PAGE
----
Bank Worker's Christmas Eve Kindness Gets Her CannedNewser — Jenn Gidman
One of US Bank's core tenets is "We put people first," but when one of its own senior bankers tried to do just that, she was fired.
Emily James tells the Oregonian that on Dec. 23, she was working at the bank's call center in Gresham, Ore., when she heard from Marc Eugenio, who needed help lifting a hold on a $1,000-plus paycheck from a new job.
James tells KOIN 6 that Eugenio told her without that cash, he couldn't afford living expenses or Christmas gifts for his two young kids. James advised him to visit his local branch the next day, Christmas Eve, to have the hold lifted—but when he went, the bank manager was on vacation and no one else could lift the hold.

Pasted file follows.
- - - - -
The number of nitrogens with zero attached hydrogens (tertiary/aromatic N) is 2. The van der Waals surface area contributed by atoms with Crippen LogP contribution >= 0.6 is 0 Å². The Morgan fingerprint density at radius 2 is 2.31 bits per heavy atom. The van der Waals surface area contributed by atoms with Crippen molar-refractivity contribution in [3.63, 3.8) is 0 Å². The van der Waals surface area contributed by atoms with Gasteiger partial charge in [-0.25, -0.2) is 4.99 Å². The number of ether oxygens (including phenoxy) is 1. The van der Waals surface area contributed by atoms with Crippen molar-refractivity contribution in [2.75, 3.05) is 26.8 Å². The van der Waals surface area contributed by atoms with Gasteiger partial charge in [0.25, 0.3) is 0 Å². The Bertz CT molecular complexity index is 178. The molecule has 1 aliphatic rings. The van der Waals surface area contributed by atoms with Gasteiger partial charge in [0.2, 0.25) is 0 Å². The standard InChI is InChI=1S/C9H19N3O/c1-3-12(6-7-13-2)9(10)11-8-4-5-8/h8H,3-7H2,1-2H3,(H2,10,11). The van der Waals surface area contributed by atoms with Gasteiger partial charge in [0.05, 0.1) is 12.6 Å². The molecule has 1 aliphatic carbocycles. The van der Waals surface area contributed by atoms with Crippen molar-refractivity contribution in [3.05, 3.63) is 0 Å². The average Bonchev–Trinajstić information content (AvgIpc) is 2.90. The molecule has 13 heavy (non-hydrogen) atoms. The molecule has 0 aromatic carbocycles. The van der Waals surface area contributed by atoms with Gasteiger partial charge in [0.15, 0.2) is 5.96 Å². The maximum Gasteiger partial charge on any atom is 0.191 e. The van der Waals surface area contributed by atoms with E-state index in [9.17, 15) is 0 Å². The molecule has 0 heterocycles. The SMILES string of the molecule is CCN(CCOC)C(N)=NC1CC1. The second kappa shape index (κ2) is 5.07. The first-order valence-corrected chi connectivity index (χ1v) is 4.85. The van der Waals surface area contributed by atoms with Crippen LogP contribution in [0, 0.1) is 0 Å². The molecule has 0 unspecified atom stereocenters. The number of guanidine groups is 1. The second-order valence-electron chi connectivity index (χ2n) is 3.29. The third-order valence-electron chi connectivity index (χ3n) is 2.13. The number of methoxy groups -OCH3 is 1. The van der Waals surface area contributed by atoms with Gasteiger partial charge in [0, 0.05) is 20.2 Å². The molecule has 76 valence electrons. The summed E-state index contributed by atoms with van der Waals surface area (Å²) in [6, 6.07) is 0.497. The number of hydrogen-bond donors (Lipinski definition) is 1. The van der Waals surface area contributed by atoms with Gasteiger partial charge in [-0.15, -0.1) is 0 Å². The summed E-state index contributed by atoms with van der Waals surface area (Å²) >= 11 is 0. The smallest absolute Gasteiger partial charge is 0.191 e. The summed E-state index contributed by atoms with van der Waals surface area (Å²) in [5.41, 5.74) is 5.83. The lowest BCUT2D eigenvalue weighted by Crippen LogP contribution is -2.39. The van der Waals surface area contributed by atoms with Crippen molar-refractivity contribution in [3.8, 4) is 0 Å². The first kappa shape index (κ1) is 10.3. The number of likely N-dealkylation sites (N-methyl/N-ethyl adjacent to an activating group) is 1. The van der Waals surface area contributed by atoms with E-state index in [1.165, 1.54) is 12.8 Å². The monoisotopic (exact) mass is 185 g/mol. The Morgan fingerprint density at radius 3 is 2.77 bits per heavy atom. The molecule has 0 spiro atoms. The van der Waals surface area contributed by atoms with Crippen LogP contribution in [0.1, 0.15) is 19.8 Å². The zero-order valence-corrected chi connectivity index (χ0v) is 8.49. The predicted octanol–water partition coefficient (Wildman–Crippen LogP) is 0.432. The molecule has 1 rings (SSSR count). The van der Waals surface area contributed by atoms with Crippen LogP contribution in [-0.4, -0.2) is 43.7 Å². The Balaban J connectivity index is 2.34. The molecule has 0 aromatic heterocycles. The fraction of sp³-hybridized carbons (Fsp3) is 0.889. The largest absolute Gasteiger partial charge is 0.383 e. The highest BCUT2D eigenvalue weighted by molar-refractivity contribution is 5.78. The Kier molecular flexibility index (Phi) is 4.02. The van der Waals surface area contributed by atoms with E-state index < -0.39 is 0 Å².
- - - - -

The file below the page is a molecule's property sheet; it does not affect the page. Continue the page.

He called James back in frustration and happened to mention he was at a gas station about 15 miles away from the call center. "I wish I had just $20 bucks to get home," Eugenio says he told James.
That's when James asked her supervisor if she could head over to the gas station, where she handed Eugenio $20 in cash for gas, then headed back to work.
On New Year's Eve, however, she got some bad news: She was being fired. The bank issued a statement to the New York Post saying that "James did not use the available solutions to remedy the customer's situation and instead put herself and the bank at risk with her actions." James said the supervisor who gave the OK for her to meet up with Eugenio was also canned, though US Bank wouldn't speak about employee matters.
The publicity surrounding what happened could spur US Bank to rescind its pink slip, but James isn't sure she would accept her job back. "I don't think I would want to continue to work for someone who would do that," she tells the Oregonian.
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This article originally appeared on Newser: Bank Worker's Christmas Eve Kindness Gets Her Canned